That, I think, will match a remarkably wide variety of informed opinion on the relative merits of WW2 fighters, and all from a rule even simpler than my original square rule. As a Mustang fan, I like the fact that it shows the P-51D a grade higher than the P-47; it better discriminates the progress of American types; and I think it is more believable to make the P-40 and Wildcat equivalent to the Hurricane, rather than the Spitfire. The Bf-109F seems over-rated, but there were pilots who considered it a better flying machine than the Bf-109G, and a scheme based purely on speed cannot allow for the drawback that the Bf 109F’s armament was crap. Really, I’m surprised at how good a classification such an absurdly oversimplified rule gives, although it’s a bit disappointing I didn’t see it earlier.

    All the best,

    John.

    #153791
    Whirlwind
    Participant

    That looks pretty good to me, especially if as you say, you give a damage rating independent of that or modify the rating by the damage (giving/taking) capacities. Many thanks.

    https://hereticalgaming.blogspot.co.uk/

    #153792
    Thomaston
    Participant

    This last table is that much closer to the ultimate goal. This fits my need very well since the bottom bad is filled with aircraft I don’t have minis for. Being based on speed only also makes it easy to rate aircrat. Thanks.
    I’ll test it out a bit.

    Tired is enough.
    R-rated narcissism

    #153800
    John D Salt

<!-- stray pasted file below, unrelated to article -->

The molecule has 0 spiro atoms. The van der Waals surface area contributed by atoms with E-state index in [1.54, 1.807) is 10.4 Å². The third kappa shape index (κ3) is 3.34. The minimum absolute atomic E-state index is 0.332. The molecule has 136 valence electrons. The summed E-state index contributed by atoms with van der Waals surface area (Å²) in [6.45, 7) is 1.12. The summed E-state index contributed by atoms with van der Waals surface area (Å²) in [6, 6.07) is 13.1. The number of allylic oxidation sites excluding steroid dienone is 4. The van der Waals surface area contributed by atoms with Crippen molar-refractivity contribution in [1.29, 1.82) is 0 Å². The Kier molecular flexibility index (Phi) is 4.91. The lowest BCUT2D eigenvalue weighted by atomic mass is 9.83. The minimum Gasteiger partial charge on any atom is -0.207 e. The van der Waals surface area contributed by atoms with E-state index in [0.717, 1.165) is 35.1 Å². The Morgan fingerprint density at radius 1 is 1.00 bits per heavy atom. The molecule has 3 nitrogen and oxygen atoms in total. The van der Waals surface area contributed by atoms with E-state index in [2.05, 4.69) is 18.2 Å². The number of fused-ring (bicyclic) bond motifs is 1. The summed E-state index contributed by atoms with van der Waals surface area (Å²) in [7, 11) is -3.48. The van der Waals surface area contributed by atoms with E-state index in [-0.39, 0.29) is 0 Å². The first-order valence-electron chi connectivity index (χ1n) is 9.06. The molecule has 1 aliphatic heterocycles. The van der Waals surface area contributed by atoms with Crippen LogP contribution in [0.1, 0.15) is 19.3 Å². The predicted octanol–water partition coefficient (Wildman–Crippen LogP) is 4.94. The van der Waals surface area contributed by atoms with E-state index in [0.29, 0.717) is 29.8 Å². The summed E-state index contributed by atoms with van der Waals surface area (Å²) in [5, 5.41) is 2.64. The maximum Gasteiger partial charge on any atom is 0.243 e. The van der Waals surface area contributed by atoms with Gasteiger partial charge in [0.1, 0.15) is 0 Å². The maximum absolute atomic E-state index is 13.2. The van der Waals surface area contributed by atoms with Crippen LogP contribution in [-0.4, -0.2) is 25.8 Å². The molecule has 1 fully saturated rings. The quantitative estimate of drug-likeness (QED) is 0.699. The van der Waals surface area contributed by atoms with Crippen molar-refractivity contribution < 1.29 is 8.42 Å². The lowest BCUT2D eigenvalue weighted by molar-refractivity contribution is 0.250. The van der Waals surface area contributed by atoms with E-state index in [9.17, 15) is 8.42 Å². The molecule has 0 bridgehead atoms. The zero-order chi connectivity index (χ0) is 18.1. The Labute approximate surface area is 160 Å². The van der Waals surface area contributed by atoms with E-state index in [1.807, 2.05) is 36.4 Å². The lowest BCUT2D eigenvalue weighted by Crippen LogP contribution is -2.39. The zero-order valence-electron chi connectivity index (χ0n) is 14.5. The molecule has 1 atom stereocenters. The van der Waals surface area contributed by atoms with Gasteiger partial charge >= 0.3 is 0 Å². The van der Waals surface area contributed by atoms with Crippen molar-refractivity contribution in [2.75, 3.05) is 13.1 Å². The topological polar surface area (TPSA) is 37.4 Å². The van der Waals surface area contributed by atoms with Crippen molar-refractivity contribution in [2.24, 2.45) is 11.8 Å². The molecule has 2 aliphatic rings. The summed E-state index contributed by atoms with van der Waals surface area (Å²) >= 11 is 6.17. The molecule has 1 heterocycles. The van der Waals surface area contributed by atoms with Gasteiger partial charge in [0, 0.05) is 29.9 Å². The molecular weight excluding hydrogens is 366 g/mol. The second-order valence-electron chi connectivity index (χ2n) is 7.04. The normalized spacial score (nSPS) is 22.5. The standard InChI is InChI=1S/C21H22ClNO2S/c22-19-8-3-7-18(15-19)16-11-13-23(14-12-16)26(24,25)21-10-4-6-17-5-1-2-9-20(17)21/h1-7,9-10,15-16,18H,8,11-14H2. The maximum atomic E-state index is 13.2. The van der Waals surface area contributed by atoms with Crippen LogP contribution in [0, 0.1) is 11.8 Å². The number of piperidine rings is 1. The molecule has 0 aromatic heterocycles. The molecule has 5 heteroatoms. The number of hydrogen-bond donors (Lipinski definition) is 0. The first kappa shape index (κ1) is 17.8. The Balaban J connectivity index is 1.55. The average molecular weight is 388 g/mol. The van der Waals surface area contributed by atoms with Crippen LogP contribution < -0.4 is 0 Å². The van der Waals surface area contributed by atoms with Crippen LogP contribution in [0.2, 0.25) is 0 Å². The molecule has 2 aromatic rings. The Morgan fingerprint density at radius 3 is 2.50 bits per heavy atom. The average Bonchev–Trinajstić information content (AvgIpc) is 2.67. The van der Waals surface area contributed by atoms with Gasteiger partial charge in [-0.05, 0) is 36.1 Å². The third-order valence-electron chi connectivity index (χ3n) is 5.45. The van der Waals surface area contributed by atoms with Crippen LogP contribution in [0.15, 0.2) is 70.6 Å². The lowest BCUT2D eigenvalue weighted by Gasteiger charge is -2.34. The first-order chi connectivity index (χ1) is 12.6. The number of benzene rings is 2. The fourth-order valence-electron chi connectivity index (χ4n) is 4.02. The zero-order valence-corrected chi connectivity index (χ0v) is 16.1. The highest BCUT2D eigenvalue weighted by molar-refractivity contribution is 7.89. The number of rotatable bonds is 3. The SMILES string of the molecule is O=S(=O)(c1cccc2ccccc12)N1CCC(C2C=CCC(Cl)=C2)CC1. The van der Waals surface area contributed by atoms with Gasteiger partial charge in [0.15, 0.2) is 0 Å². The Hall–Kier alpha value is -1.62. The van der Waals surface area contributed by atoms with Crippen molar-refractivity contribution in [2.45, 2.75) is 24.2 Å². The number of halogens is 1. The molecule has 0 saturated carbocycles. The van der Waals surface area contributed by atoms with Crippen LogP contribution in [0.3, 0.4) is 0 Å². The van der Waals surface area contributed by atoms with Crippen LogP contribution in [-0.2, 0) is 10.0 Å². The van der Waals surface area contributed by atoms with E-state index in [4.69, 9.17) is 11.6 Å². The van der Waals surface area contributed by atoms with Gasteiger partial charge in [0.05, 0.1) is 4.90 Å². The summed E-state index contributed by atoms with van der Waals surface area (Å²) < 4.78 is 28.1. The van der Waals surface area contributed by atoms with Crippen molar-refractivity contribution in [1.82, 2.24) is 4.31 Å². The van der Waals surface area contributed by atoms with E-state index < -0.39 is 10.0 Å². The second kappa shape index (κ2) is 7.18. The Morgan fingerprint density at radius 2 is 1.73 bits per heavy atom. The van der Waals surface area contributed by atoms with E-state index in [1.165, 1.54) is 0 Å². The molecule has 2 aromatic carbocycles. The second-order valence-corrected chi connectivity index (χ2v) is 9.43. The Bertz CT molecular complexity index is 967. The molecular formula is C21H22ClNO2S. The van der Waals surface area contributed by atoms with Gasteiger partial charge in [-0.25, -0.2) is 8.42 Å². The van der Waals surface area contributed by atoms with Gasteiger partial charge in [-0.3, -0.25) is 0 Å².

Participant

    This fits my need very well since the bottom bad is filled with aircraft I don’t have minis for.

    An excellent reason for discarding the bottom band!

    I was going to suggest that, if you really needed five bands, then you would need to conduct the exercise of deciding what speeds the breaks should fall at — it’s a bit of luck that neat 50 km/h slices do rather a good job, but there’s no reason you can’t pick different boundaries to produce the bands you want.

    An alternative, based on the idea proposed by Nathaniel Weber, would be to use a sliding window of five bands superimposed on a total collection of seven or eight, according to time period. “World War Two” encompasses a terrific range of aircraft technological development, from fabric-covered biplanes to the first jets (I didn’t include jets in my initial effort because power to weight ratio was inapplicable, but having converted it to thrust-to-weight ratio there’s no reason not to, and of course top speed is easier yet as the standard of comparison). It’s all a bit much to cram the lot into five categories covering the whole war; but what’s the point of having more bands than you will ever get on the table at once? I don’t think there are going to be any scenarios where Gloster Gladiators meet Dora-9s, or P-51Ds take on CR-32s, so the five-band window can move along with time as the bottom class becomes obsolete.